Platform Computing is looking to partnerships with software vendors as a way of getting its grid computing products into enterprises.
Enterprises tend to be more comfortable with packaged software offerings, so forming OEM partnerships with ISVs is the logical way to gain traction in those businesses, according to Platform Computing CEO Songnian Zhou.
Zhou pointed to Platforms partnership with SAS Institute, announced last fall, as an example of the companys enterprise strategy.
Its only a matter of time before grid computing—linking smaller servers together to create a high-end server environment that is dynamic and flexible, and managed like a larger high-end system—moves from the high-performance technical computing arena and into mainstream enterprises, Zhou said in an interview with eWEEK.
Most of the companys 13 years have been spent selling its products—such as its LSF and Symphony workload processing and scheduling software—directly into the HPTC space and to early adopters in such areas as financial services and life sciences, where customers are more comfortable with the idea of sharing computers, Zhou said.
The question now, he said, is, “going forward, can the grid environment … be applied to enterprise applications” such as ERP (enterprise resource planning) and CRM (customer relationship management)?
Enterprises currently arent rushing to immediately change the way they run their entire IT infrastructure, Zhou said. However, there is interest in creating such a distributed environment, he said.
“Nobody is ready to embrace the big vision,” he said. “But everyone is interested in examining the first step. … Just do the projects and expand the scope, step by step.”
He predicted that it will be another 10 years before grid computing is commonplace in the enterprise, as businesses get more comfortable with the idea, more grid-ready applications are developed and the necessary standards evolve.
Platform Computing isnt the only technology vendor looking to make inroads into the enterprise with its grid technology. Other companies, such as Sun Microsystems, see a future there, and most major players have some sort of utility computing initiative underway, a technology that also relies on a distributed computing environment.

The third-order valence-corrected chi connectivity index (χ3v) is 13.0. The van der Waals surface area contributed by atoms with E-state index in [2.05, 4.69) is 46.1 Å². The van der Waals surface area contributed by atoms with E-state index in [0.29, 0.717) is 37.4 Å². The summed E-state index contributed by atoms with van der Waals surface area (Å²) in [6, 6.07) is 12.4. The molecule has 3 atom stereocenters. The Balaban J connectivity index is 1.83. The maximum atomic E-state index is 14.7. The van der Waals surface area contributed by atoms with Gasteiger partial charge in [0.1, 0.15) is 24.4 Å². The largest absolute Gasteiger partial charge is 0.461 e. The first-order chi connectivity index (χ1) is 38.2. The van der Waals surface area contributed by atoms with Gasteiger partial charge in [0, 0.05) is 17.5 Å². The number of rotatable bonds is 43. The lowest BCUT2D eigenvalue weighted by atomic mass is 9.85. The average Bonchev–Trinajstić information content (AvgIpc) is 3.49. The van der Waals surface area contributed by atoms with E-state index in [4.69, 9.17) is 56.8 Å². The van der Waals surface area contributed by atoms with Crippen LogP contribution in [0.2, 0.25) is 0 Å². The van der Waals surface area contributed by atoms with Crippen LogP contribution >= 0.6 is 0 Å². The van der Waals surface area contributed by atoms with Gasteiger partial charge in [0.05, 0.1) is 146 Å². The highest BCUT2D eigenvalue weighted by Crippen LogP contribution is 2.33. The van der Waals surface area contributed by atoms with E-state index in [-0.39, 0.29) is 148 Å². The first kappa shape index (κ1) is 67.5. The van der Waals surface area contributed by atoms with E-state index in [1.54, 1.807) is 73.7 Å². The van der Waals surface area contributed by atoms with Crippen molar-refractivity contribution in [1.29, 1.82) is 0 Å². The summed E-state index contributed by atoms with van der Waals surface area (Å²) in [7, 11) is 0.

Platform Computing, of Markham, Ontario, made its first big step in that direction at last years LinuxWorld show in San Francisco, when it introduced its Platform Enterprise Grid Orchestrator, or EGO, based on its LSF and Symphony offerings.
The system enables users to bring applications into a grid environment without having to rewrite the applications, something that had been a hurdle for software vendor adoption of grid computing.
In addition, Platforms VM Orchestrator management software can manage all virtual environments, supporting technologies such as those from VMware and the Xen open-source virtualization project.
Platform then partnered with SAS, of Cary, N.C., in October, to integrate its grid management capabilities into SAS products, including SAS Connect—for submitting jobs to a host system—and SAS Grid Manager. Zhou said it was an important step for Platform because SAS offerings gave it another avenue into the enterprise.
While HPTC customers and early adopters arent reluctant to buy the technology directly from Platform and integrate it themselves, “By and large, the bulk of enterprises will get their technology within packaged software,” he said.
He said Platform will continue to push into the enterprise through such ISV partnerships, and currently is working on a number of them that will be made public within the next few months. He declined to name any of the potential partners.